Gender differences in statistical interaction effects of perceived well-being and structural constraints on the intention to attend a game

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Abstract

Research question: This research examined the effect of perceived well-being from a spectator experience on the intention to attend a sporting event, and the moderating effects of structural constraints on attending a game, depending on gender. Research methods: The authors conducted a questionnaire survey at a professional Japanese basketball game. A total of 172 participants were included (57.6% female). The authors conducted a confirmatory factor analysis to check the reliability and validity of the measurement scales, then tested the hypotheses using two-step hierarchical multiple regression analyses by gender. Results and Findings: The hypotheses testing indicated that spectators who perceived a high degree of well-being from their spectator experience had high intentions to attend a game. Furthermore, for female spectators, the positive effect of perceived well-being decreased when they perceived more constraints before arriving at the event venue, whereas for male spectators, it was reduced when they perceived more constraints at the venue. Implications: This research expanded current understanding of how perceived well-being from a spectator experience can increase intentions to attend a sporting event. Additionally, two sequential structural constraint constructs extended existing constraint studies. Lastly, the identified gender differences in the moderating effects of such structural constraints provided scientific contributions to the field of sport marketing.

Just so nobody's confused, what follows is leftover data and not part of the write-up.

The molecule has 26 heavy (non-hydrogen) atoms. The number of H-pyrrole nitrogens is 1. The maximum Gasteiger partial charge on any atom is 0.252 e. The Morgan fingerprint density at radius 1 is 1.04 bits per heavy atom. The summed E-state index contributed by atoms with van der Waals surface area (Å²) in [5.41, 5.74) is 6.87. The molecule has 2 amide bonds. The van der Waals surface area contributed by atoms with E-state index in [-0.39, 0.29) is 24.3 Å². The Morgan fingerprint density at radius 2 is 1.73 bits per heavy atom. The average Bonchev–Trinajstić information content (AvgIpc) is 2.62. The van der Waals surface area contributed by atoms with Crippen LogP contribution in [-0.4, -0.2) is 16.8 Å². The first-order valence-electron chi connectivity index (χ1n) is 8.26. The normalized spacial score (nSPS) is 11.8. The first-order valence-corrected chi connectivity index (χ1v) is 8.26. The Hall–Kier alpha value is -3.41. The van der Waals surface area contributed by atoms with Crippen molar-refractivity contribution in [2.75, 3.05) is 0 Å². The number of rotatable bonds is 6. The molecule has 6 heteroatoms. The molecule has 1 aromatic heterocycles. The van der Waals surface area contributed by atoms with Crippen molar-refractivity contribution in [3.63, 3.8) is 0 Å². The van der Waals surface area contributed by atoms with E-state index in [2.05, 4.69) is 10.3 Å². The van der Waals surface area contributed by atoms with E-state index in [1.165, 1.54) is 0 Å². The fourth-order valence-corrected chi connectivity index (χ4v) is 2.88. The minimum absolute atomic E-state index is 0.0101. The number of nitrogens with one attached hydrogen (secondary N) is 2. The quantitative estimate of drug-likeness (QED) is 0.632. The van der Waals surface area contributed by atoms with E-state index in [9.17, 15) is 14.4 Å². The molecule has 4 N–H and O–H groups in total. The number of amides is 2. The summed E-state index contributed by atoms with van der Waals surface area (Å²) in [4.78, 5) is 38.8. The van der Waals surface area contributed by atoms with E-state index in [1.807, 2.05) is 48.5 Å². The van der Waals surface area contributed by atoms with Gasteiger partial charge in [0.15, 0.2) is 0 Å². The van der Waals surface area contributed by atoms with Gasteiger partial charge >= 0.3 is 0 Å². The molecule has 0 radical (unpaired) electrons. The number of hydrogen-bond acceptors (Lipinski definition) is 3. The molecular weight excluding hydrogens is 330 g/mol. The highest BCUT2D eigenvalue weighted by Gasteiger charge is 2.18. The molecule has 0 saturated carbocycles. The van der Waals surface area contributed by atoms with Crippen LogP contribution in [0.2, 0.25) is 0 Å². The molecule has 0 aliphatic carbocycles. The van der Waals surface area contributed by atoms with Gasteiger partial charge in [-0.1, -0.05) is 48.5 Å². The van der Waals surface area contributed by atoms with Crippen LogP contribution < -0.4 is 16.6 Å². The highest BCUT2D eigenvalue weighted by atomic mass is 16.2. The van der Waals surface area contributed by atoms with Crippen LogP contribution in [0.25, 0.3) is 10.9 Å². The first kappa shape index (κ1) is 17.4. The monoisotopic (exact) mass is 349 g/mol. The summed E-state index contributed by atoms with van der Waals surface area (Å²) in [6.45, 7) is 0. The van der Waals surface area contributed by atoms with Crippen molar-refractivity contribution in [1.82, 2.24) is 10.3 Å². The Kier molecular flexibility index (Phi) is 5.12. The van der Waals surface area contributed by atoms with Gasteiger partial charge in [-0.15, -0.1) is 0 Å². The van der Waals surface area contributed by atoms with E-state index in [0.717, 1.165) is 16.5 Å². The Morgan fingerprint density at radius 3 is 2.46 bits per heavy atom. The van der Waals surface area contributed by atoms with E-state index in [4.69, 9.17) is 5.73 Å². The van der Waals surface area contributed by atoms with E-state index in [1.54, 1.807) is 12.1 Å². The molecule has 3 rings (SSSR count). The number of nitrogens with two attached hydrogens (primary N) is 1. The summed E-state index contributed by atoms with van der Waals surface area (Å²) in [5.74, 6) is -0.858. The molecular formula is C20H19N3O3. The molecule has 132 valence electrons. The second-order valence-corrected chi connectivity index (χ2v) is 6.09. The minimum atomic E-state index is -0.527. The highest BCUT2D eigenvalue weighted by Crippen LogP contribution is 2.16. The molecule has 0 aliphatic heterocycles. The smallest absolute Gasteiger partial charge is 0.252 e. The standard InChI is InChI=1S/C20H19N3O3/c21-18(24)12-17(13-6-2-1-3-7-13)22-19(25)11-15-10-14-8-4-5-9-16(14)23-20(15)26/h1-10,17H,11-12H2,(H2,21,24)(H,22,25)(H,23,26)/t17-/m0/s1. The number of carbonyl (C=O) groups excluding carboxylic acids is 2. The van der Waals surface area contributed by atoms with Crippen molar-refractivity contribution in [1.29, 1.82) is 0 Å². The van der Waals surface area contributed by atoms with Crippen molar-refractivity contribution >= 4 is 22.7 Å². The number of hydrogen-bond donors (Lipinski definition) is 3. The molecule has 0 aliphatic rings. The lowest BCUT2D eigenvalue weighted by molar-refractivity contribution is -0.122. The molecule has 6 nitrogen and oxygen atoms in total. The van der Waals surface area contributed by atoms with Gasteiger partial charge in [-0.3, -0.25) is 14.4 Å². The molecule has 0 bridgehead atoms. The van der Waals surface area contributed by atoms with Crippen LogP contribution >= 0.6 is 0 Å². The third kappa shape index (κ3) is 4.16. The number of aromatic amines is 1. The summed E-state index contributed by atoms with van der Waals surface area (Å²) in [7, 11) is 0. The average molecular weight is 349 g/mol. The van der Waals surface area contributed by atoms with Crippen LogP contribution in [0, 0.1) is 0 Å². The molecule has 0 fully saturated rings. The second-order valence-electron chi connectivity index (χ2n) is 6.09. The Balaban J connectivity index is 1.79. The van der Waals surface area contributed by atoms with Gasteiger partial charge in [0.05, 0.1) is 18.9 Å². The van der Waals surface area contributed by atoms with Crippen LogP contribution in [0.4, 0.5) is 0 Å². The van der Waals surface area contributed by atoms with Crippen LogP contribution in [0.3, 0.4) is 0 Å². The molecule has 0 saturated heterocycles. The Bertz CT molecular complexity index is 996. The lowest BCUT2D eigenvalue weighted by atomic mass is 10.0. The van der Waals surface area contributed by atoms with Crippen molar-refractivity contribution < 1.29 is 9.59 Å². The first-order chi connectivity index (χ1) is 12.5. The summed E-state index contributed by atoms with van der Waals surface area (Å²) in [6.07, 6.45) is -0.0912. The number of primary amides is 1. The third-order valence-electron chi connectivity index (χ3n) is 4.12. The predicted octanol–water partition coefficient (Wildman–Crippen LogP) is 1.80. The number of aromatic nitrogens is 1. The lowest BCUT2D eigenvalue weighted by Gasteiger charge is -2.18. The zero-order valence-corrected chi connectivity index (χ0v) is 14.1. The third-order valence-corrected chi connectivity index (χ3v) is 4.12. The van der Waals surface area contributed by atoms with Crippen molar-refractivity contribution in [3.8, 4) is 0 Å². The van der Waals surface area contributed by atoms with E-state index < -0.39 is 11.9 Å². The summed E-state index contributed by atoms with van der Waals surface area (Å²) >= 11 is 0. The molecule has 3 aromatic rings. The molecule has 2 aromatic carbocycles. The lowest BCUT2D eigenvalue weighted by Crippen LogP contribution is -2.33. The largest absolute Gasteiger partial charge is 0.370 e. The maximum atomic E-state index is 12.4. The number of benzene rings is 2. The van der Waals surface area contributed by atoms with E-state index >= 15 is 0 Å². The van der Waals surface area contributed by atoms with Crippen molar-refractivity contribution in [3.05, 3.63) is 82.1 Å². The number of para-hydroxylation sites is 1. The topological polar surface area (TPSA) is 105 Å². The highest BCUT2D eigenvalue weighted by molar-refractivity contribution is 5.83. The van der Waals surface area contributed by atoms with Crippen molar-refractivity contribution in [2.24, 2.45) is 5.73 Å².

Original languageEnglish
JournalManaging Sport and Leisure
DOIs
Publication statusAccepted/In press - 2021

Keywords

  • behavioural intention
  • gender difference
  • Perceived well-being
  • structural constraints

ASJC Scopus subject areas

  • Tourism, Leisure and Hospitality Management

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